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Author Topic: Using Spherical Panoramas /equirectangular images as an input for 3D reconstruct  (Read 2491 times)

bisenberger

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Hello, xabierr.
Here is how Civetta works, with a click the camera will automatically turn 360 degrees can capture the scene, we recommend our users to capture measurement pairs( it means you will capture 2 panoramas with the exact same location but different height). The distance between each spot should be approximate 5-10 meters. In that case, it will automatically make sure it has enough overlaps.

The idea of using panorama in Agisoft is because it ensures a very high level of overlapping and it is a standardised process, so our users do not need to worry about how much overlap they will need to have to ensure the quality of the models. In addition:
1. It will be easier for the computer to recognise the common area between two different panoramas because they have a higher level of overlaps in between.
2. It means for measurement pairs, they only need to calculate one vector for two. So for 4 panorama images, Agisoft only needs to recognise 2 vectors. It is completely different from using your camera and captures thousands of photos, with thousands of vectors needed for the calculation.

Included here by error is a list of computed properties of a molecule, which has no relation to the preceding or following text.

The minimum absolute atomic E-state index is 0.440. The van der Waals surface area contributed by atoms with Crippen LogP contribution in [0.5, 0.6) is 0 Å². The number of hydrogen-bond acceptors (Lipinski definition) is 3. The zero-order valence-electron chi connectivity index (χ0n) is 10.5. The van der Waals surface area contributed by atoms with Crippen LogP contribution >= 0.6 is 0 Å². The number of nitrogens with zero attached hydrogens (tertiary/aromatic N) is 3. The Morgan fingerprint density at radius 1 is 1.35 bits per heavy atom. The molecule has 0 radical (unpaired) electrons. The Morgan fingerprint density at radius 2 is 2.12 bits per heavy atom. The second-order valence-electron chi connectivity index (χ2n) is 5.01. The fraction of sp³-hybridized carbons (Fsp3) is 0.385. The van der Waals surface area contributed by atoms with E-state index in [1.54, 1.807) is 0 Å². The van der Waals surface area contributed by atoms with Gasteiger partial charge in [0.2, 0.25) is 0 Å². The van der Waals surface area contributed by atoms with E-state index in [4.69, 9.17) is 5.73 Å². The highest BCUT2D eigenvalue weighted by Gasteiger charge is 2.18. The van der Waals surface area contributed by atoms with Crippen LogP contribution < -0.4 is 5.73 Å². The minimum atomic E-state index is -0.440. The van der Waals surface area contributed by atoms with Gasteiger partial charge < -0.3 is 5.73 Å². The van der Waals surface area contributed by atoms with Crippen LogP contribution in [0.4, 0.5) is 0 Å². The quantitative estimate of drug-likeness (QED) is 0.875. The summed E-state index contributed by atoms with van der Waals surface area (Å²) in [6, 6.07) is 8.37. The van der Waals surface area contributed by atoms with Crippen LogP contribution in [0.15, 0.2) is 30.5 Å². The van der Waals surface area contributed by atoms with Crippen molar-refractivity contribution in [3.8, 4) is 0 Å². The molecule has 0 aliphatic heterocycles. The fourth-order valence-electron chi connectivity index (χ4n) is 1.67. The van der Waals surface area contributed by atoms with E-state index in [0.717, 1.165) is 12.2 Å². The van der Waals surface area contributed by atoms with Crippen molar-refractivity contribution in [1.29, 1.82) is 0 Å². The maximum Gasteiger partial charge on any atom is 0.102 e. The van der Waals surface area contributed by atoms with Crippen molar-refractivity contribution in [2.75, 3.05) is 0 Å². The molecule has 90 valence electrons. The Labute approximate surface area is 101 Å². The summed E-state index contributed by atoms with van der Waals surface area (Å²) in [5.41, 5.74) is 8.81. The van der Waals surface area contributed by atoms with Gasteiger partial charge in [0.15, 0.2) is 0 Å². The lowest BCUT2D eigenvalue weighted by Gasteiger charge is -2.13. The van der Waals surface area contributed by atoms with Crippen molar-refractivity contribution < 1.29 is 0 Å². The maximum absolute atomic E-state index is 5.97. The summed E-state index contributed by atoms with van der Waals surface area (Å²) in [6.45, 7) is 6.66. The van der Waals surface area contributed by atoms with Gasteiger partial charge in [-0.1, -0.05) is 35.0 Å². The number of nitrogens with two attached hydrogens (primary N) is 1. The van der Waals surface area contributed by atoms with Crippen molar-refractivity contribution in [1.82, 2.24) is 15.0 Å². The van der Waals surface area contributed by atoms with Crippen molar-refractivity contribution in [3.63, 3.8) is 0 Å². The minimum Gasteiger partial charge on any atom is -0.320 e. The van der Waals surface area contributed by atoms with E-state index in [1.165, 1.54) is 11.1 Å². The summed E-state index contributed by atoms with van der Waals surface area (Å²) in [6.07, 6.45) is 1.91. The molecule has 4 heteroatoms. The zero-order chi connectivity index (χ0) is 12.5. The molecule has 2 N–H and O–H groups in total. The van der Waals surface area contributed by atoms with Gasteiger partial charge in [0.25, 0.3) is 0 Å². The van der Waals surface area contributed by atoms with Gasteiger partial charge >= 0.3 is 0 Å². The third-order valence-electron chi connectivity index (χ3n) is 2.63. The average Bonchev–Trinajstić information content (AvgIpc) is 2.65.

In short, it ensures at least 60% overlapping.

Christiane Zhao
Feel free to follow me in LinkedIn: https://www.linkedin.com/in/christiane-zhao-a073b4130/
Hi Christiane,
Interesting thread  8). If I understand correctly you take two panoramas at the same X, Y (horizontal) location and vary the z (vertical) location by 5 to 10 meters. That is a pretty good distance to raise the camera on a stable platform, how is this accomplished?
Bill
Digital Mapping & Graphics LLC
https://digital-mapping.net/

Shadow

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Hello Bill,
If I understand correctly you take two panoramas at the same X, Y (horizontal) location and vary the z (vertical) location by 5 to 10 meters. That is a pretty good distance to raise the camera on a stable platform, how is this accomplished?
Bill
Note exactly. Check out Christiane's Youtube channel, there are a couple of making-of videos :
https://www.youtube.com/channel/UCAIY9rkqm8viTedXDvmLUWw/videos
Basically :
- you take two panoramas at the same X, Y, the Z only varies by around 1 meter (depending on your tripod) ;
- you then move the camera to another location by around 5 to 10 meters in the X/Y plane.